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Bingo Grabbins is a soddit who enjoys a comfortable life (apart from his feet, of course). But his contentment is disturbed when the wizard, Gandef, and a company of bizarrely Welsh dwarves drag him away on an adventure.
They have a plot to raid the treasure hoard (or so they say) guarded by Smug, a large and very tedious dragon. Bingo is reluctant to take part in this insane venture, but a dwarven dagger held to his throat soon surprises even himself and off the companions go ...
Bingo Grabbins is a soddit who enjoys a comfortable life (apart from his feet, of course). But his contentment is disturbed when the wizard, Gandef, and a company of bizarrely Welsh dwarves drag him away on an adventure.
They have a plot to raid the treasure hoard (or so they say) guarded by Smug, a large and very tedious dragon. Bingo is reluctant to take part in this insane venture, but a dwarven dagger held to his throat soon surprises even himself and off the companions go on a quest that seems truly epic (well, until you read about what later happened to Bingo's cousin, at any rate).
Oh, and Bingo finds this ring thing...
In a hole, in a highly desirable and sought-after portion of the ground (the hole two doors along went for three hundred thou last month, near enough, although admittedly it was double-fronted and had a newly turfed roof) lived a soddit, the hero of our story. His name was Bingo “Sac” Grabbings. Not a name he chose for himself, of course, but one decided on by his mother. Easy for her to say, of course; she didn’t have to live with it all through school and adult life. Parents, eh?
Where was I? Oh, yes.
In a hole, then, lived Bingo. It was a fair-to-middling soddit hole, with a circular blue-painted door, fine blue tiles in the bathroom with a cheesy blue mould growing on them, blue beetles, silverfish, silvery worms, all manner of moistness and a kitchen area from which it was next to impossible to clear out cooking smells. Nevertheless in soddit terms it was a reasonably desirable residence. Bingo’s aunt, the severe Vita “Sac” Vile-Vest, had designs upon this very sod-hole, although Bingo was in no mood to give way to pressure from that branch of the family. He was a soddit of forty, which in soddit years was next to nothing, a mere bagatelle, less than a bagatelle in fact; well, technically about four fifths of a bagatelle, but still young, that’s my point.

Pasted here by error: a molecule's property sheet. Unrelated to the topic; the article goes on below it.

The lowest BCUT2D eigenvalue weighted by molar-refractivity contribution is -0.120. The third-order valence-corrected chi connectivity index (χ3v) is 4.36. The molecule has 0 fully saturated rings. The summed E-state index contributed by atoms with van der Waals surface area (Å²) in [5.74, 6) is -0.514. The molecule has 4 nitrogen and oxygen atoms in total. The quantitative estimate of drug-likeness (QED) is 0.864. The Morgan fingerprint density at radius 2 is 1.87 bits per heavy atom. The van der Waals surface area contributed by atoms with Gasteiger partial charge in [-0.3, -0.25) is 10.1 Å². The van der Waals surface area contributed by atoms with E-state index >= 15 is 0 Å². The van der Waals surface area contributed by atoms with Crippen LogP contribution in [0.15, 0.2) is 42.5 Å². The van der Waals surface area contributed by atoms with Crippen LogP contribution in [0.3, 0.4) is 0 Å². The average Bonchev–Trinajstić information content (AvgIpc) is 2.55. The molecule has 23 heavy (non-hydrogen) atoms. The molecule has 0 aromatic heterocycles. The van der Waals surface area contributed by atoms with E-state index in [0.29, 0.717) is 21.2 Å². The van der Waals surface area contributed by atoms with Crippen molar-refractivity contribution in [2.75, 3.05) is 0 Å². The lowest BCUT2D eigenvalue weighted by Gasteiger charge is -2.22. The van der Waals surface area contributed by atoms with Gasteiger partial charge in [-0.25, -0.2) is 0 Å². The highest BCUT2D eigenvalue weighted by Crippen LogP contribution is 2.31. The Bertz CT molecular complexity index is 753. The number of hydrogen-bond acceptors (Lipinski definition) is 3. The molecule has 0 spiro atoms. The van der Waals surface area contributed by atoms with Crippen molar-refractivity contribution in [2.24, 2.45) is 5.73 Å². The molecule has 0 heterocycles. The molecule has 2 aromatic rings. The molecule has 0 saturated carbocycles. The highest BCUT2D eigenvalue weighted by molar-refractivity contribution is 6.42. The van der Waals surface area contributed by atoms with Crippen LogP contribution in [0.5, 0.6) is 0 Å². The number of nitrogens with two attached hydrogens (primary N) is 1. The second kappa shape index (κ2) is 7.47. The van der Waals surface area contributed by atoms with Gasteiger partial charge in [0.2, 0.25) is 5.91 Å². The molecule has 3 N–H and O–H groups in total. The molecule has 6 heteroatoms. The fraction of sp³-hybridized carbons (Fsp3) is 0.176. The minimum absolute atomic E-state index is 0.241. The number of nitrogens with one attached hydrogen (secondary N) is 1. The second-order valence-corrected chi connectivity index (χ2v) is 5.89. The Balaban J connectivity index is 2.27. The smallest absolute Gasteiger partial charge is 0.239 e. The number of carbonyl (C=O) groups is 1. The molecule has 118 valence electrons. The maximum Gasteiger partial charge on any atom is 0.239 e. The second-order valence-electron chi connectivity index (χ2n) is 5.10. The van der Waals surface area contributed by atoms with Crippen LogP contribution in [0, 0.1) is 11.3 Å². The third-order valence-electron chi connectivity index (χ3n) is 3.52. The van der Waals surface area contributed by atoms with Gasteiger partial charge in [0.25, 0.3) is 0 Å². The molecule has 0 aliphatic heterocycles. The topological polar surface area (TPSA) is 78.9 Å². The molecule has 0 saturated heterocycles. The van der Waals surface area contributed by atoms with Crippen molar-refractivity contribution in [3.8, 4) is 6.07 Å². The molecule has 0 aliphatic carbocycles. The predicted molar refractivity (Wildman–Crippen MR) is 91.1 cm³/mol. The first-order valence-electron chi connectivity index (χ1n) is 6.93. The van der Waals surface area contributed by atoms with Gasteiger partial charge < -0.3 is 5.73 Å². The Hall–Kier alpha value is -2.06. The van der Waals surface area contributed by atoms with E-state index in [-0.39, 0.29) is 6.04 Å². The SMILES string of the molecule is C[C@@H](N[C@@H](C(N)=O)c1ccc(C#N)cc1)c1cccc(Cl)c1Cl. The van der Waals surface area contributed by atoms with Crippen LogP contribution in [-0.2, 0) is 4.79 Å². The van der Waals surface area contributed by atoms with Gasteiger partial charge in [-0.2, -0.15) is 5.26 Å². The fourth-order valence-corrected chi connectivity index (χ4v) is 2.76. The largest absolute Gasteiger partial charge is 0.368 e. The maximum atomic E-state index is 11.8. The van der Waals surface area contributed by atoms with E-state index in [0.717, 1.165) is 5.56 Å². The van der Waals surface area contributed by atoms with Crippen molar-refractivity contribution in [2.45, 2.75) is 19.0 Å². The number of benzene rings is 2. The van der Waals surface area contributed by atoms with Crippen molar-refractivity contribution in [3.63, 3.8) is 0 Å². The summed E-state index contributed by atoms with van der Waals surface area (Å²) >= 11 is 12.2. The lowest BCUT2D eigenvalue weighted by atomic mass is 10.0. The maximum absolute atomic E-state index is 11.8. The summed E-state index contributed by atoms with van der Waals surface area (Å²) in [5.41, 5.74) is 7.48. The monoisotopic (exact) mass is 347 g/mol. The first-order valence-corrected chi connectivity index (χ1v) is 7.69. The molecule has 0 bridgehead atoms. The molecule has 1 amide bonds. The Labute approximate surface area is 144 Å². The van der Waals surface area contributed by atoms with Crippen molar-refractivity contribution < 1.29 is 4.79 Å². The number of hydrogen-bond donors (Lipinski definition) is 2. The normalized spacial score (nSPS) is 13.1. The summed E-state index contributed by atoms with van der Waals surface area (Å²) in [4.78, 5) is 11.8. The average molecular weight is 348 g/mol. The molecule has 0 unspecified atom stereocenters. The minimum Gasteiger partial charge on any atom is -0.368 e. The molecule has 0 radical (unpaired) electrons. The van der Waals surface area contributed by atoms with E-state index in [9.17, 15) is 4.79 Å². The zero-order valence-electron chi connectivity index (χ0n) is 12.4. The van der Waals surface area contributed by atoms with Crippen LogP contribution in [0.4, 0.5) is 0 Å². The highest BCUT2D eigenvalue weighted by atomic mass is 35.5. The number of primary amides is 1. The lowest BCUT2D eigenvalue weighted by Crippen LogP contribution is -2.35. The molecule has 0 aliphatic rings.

Soddits are a race of little people who live in the earth, which is where their name comes from (you’ll learn a lot about names and where they come from if you pay attention as you read, believe me). Scholars and philologists have established the derivation of the name, evidenced by an ancient rhyme:
Cleave the sod with your trusty spade
Dig out a house that’s quite like a grave
And should your neighbour not return your wave
Cleave the sod with your trusty spade